On June 22, 1945, Charlie Parker and Dizzy Gillespie performed at New York City’s Town Hall, in a concert presented by the New Jazz Foundation. This fledgling organization apparently suffered an early death. After producing two high-profile Town Hall concerts (both featuring Bird and Diz) and some record releases, it seems to have evaporated. It’s founder, jazz promoter Monte Kay, went on to success, booking Bird at the Royal Roost in 1949 and setting the stage for the opening of Birdland In 1950.
Despite producing some very memorable music, the Town Hall concerts were poorly reviewed, because many of the jazz luminaries slated to appear failed to show up. This may have contributed to the NJF’s speedy demise. Ironically, Bird was NOT among the missing on June 22nd, although he was fashionably late and chose to make a dramatic entrance. As a matter of fact, the audience was served a heaping portion of Bird and Diz, who had the entire first half to themselves. They played to a large and receptive crowd of modern jazz enthusiasts, and this performance was a watershed moment for the new music. Throughout 1945,“Symphony Sid“ Torin made a point of promoting emerging artists through his radio show on WHOM. He, too, was a founding member of the NJF, and he touted the concerts nonstop on air. Consequently, close to 1,300 fans packed into Town Hall to hear the new music, a statistic that boggles the mind by today’s standards.
There have been many holy grails in jazz history, foremost among them the Dean Benedetti recordings, which were the subject of speculation for decades before they were eventually found. As legendary as the Town Hall concerts were, though, no recordings were ever rumored to exist. So the jazz world was taken completely by surprise in 2004 when acetates of the June 22nd concert were discovered. In this instance, all the speculation began after the fact and continues today, because their origins still remain a mystery. The dealer who found them wouldn’t reveal his sources, and even if he had, it wouldn’t have explained how they came into existence in the first place.
The excitement of their discovery was tempered by the fact that the performances seemed incomplete. The music cut off abruptly at the end of each disc because, it was assumed, the disc needed to be flipped over in order to continue recording, marring the performance with a gap. On closer inspection, however, and after considerable delay, it turned out this wasn’t the case at all. The concert had been recorded with two synchronized disc cutters, the second disc picking up where the first disc left off. Miracle upon miracle, the concert was complete.
The recording process itself is circumstantial evidence. Recording with two disc cutters was an expensive technique, and this rules out amateur recording. Furthermore, the labels on the acetates themselves provided another clue, bearing the words “ Town Hall“ and nothing else. The prevailing theory, then, is that Monte Kay, who was independently wealthy, paid the professional engineers at Town hall to record the concert. The trail ends here and this guess is likely all it’s possible to ever know.
The recording quality itself doesn’t offer conclusive proof. While much better than average for 1945, the microphone placement doesn’t live up to professional standards, and the horns are frustratingly under-recorded throughout. But, by all accounts, the concert was disorganized at best, with no stage management of any kind, and it seems unlikely anyone knew they were being recorded, all of which could have thwarted the best efforts of the engineers. In short, though, the recording quality is vastly better than most live Bird. The Dean Benedetti recordings, when finally unearthed, proved to be a sonic landscape only seasoned diehards dared to tread.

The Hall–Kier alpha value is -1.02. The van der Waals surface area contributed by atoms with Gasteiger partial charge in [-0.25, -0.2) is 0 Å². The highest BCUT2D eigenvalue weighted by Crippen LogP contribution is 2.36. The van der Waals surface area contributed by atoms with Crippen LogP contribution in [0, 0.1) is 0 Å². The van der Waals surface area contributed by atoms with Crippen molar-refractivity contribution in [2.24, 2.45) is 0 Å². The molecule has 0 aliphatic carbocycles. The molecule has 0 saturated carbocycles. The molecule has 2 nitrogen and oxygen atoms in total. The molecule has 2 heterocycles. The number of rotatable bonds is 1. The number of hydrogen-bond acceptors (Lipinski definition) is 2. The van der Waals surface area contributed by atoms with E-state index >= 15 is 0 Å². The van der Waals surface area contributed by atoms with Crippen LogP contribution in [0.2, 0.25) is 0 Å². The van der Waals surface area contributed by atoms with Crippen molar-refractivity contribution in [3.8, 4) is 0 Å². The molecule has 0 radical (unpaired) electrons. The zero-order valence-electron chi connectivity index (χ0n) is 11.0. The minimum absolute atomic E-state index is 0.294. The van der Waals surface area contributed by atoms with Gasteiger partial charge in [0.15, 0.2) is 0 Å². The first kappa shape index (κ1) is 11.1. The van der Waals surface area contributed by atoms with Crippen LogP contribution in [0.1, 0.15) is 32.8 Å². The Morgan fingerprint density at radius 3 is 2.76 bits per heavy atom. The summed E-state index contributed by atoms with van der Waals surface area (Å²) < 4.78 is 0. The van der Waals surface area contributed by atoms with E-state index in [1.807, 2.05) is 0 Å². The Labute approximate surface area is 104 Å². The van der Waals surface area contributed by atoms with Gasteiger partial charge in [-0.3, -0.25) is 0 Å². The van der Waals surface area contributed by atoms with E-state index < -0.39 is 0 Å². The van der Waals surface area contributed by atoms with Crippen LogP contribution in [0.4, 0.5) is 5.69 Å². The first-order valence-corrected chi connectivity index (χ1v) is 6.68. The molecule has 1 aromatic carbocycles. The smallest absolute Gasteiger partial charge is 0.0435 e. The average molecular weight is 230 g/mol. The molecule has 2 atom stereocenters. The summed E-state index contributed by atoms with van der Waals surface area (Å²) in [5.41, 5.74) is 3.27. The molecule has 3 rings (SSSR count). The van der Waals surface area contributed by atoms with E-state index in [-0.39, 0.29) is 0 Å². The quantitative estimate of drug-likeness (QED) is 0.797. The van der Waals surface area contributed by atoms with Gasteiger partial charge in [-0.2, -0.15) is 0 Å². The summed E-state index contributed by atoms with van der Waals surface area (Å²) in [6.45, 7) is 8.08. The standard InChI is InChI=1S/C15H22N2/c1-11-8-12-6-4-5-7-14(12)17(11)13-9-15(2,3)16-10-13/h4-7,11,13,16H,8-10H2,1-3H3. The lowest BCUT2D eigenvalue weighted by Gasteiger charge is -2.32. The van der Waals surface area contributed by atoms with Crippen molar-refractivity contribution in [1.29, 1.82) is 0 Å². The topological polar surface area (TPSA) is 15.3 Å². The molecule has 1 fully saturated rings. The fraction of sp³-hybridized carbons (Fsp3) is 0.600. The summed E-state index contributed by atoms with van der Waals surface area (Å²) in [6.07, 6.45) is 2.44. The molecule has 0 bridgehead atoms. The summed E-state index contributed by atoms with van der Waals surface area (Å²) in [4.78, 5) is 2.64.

There is one unexpected sonic delight: you can hear pianist Al Haig clearly at all times. He is one of the most underrated pianists in modern jazz, in part, perhaps, because he was so self-effacing. His playing may not seem remarkable until you recalibrate your ears to 1945. Aside from Bud Powell, clearly his strongest influence, no other pianist was playing a fully modern style at that point in time. His comping alone demonstrates the depth of his understanding and prescience. In fact, this was the first group comprised entirely of first generation modernists. Even the band on Dizzy’s February 1945 recording date, groundbreaking though it was, contained Clyde Hart and Cozy Cole, transitional figures from the swing era. And it was another transitional figure,“Big Sid” Catlett, on drums on the subsequent May date, not Max Roach. As it happens, Catlett was performing that night at Town Hall, as well, and he sits in on “ Hot House“, stirring up the crowd with his solo and demonstrating that he, too, understood the parameters of the new music.
That’s why I chose “ Hot House” as one of today’s musical offerings, in addition to the fact that Bird plays some outrageous double time that he never would’ve attempted in the studio, and Haig takes a creditable sol. But “A Night In Tunisia“ is the main event, because it is the first recording we have of Bird navigating the four-bar break that leads into the solo. Ross Russell made much ado about Bird’s similar efforts on the 1946 Dial recording. It was really a set piece on that occasion, and Bird uses more-or-less the same conception at Town Hall, but demonstrates (as do later recordings) that his live attempts were more spontaneous.
I doubt history has preserved the reason for Bird’s late arrival, but it’s early by his standards. He makes his entrance during Dizzy’s solo on the first number, “Bebop” and I have included an excerpt of the crowd’s reaction when he comes into view. As always, it’s hard to know what Bird was thinking but easy to marvel at the result.